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Are your Lats the key?

The key to what? I don't know...a catchy title? While I don't believe any one muscle or thing to be the key to all injuries or problems, the lats are a big player in shoulder and core actions. So keep reading to learn more...


Latissimus Dorsi or better known as lats are one of the largest muscles in your body, expanding from your thoracic spine at T7 to your iliac crest (hip bone) and your last 3-4 ribs then out to your humerus (arm bone). This muscle makes up a majority of your back!

Its job: extend, adduct and internally rotate your arm. If the arm is fixed (not moving), the lat will help to elevated the trunk. To simplify, it helps bring your arm behind you, towards your side and turning your palm away from you reaching across behind your back or with a fixed arm pull you up. Typically you see the greatest lat size and strength in swimmers because of the action of pulling your arm down through the water. It is also known as the "V" muscle.



When we think lats in the gym, we typically think pull-ups. Makes sense, the lats are the prime mover during pull-ups. But the lats can play a much bigger roll in your lifts. If you are doing Crossfit gymnastic movements such as toes to bar or muscle-ups, then lats are key here. Many people can't hit the right rhythm on toes to bar and it is because they are focused on getting their toes to the bar rather than the shoulder action would should be throwing the bar away (getting those lats firing).


But lats go much further than just bar work or body over the bar movements.

Lats are a big stabilizer in the core and in creating tension.

For example, one of the biggest faults in deadlifts is a lack of lat engagement which causes the bar to drift too far away and causes you to lose your tension forcing a rounding of the spine. Proper engagement of the lats not only makes your less likely to injury yourself but it also helps create a better efficiency resulting in those PRs.


The first picture lats are not engaged. The second picture lats engaged bringing the bar closer and reducing rounding of the spine.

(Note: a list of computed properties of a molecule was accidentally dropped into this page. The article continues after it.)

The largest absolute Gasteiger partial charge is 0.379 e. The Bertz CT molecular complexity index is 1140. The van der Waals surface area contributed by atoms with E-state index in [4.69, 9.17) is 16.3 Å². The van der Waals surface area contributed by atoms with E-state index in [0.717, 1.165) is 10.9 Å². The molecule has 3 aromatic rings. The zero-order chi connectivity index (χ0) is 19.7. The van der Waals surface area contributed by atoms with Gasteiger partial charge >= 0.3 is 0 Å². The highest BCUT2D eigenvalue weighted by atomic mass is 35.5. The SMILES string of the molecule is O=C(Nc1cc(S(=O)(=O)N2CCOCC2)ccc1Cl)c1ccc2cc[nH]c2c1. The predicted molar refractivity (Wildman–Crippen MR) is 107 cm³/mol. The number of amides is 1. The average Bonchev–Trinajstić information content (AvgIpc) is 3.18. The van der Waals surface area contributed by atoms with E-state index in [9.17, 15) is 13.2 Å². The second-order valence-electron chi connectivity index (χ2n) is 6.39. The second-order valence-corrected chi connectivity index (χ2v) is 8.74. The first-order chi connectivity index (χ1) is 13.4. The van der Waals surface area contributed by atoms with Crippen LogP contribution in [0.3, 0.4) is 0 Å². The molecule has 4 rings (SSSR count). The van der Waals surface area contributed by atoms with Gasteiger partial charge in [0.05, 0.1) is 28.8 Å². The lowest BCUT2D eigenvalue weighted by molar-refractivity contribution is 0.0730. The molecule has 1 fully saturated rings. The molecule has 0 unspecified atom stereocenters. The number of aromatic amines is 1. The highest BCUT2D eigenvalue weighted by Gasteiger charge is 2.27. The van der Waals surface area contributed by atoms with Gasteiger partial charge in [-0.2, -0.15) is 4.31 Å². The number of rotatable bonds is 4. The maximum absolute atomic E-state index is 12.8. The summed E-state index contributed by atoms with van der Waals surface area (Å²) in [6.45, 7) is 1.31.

So far we've touched on lats being a big mover and creator of action. However lats play a role in mobility.

They can be tight and limit your overhead mobility (miss those squat snatches much?) or your kipping mobility (think arch position). How do you know if your lats are tight?

Try the screen below to know whether your lats are a limiting factor in your overhead motion or something else.



Do this screen by either laying on a bench or in the floor. With your legs flat or straight reach overhead with the PVC or just 1 arm. If you arm lays flat you have adequate shoulder ROM. Next you must tension the lats.






Lift your knees up to 90 degrees. Then reach PVC back overhead. If you have less motion than you did in the first test, you likely have a lat mobility issue.


To further tension the lats, palms up on the PVC and repeat.







Due to the nature of compensation that can occur with lifting and bodyweight exercises when something is tight or weak, we can see pain in your wrists or elbows with your lifts (especially overhead but even back squats)! Many times where we have pain is just the symptom, not the cause. The lats are an important key (see tied the title back in) when we are addressing upper body pain and limitations because they play a role in both moving the arm and limiting the arm movement. If you did not pass the lat flexibility test, you need to be working on improving the flexibility and mobility of your lats to achieve a better overhead or kipping position.


If you failed the lat screen test, try out a few of the following exercises to help create more mobility.







If you passed the lat flexibility test, that's not your issue however that just one piece of the puzzle. If you are still at a loss, call Body Fix 180 to get an evaluation! We can determine your missing pieces and set you on the right track.


If your lats just aren't doing the job getting you up and over the bar, keep strengthening them and try exercises like pull-ups especially negatives, lat pulldowns, straight arm-pulldowns using bands or machines. Muscle takes time to build and effort to do so!




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